Iranian District Health Management Training Program (IDHM_TP)

The Iranian District Health Management Training Program (IDHM_TP) was developed to build the managerial capacity of district health managers in Iran based on management framework in the Iranian healthcare system.

The district health management framework contains five strategic foundations namely: leadership, organizational culture, organizational design, political context and intersectoral collaboration and community participation. Also six building blocks: human resources, financing, resources generation, performance management, information technology and infrastructures, were considered the structural parts of the district health management framework. Strategic goals of district health management: equity, responsibility, safety and quality, accessibility, financial protection, and chronic care management, were considered to provide integrated services. The District Health Management training program consisted of 11 modules with 54 educational topics. The program indicated that district management, quality improvement, health information management and situation analysis, planning and evaluation, research in health systems, community participation, health resources management, management and leadership, as well as rules and ethics were essential and important managerial courses.

Trainees are satisfied with the courses, different teaching methods and improvement in their knowledge about health system management competencies. However, continuous supervision and managerial support is necessary to improve the effectiveness of training courses.

For more information, please e-mail Dr. Kamal Gholipour at

OntarioMD EMR: Every Step Conference

Getting clinical value from your electronic medical record (EMR) requires more than simply adopting the technology. Physician practices using EMRs to maintain patient records and connect to information systems across the healthcare system need to ensure they are constantly learning, to realize their EMR's potential to enhance patient care and improve office efficiency.

That is what makes OntarioMD's EMR: Every Step Conference series such an important event. For the past five years, day-long EMR: Every Step Conferences have offered clinicians across Ontario a unique opportunity to gather and learn about what is new in the world of certified EMRs. Attendees can participate in educational seminars, visit EMR vendors to learn how to use the latest features, and network with other EMR users.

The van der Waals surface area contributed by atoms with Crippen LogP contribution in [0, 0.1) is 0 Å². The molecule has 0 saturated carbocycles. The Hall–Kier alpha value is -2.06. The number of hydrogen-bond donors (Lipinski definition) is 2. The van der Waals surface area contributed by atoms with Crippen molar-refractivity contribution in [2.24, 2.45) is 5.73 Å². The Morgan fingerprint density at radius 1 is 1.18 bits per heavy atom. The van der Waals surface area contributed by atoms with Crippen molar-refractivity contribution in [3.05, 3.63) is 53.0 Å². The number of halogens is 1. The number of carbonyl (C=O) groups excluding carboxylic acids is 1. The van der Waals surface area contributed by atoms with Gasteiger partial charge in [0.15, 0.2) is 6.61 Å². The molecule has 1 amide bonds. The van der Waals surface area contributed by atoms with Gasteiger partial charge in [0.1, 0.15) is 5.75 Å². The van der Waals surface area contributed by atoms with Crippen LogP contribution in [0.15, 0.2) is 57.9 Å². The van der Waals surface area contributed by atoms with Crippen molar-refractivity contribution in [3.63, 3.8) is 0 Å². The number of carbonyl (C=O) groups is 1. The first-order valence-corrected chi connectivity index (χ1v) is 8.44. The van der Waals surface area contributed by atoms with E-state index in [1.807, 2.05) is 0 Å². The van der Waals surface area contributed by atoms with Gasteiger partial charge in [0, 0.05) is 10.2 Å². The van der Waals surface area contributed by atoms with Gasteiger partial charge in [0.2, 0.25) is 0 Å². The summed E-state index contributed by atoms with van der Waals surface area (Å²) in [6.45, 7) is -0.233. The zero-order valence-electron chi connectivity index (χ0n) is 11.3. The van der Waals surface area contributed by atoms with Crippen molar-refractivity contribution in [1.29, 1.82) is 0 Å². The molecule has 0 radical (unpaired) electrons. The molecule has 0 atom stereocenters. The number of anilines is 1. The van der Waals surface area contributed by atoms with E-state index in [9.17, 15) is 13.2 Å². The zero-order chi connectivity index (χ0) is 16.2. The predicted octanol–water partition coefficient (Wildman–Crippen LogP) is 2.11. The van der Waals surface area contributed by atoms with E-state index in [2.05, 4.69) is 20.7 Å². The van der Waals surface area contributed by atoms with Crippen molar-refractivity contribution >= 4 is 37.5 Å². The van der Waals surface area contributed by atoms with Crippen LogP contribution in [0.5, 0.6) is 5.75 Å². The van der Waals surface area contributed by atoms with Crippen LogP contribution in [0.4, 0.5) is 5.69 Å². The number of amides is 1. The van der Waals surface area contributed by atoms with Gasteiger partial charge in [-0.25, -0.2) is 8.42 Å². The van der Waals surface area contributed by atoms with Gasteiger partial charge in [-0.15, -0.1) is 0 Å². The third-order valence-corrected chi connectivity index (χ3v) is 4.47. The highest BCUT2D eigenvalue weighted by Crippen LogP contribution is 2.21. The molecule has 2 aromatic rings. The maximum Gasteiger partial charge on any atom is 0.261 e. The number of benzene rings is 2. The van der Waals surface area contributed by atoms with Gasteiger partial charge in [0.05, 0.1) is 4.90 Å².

The EMR: Every Step Conferences are Canada's largest EMR conference series. They have been certified as a group learning program by the College of Family Physicians of Canada's Ontario Chapter for up to 7.5 Mainpro+ credits (transferrable for specialists).

More than 3,000 clinicians have attended the conferences over the years, in Toronto, Ottawa and London, Ontario. The focus and learning opportunities presented have shifted over the years, as the number of family doctors using EMRs has grown and their needs have evolved. With more than 14,000 community-based physicians now connected to an EMR, the conference has become an important venue to share ideas of how to conduct efficient searches and use more advanced EMR features. OntarioMD is committed to ensuring that the EMR: Every Step Conference provides EMR-connected clinicians with the information they need to increase clinical value through the power of digital health.

For more information, please visit

Expert Leaders Deliver Innovation in Health Informatics Education

The COACH Core Health Informatics (HI) Education program launched in 2013 with the goal of preparing HI professionals for the Certified Professional in Healthcare Information Management and Systems – Canada (CPHIMS-CA) exam. Today, member demand for access to the HI body of knowledge captured in the course material has sparked an expansion of both content and scope.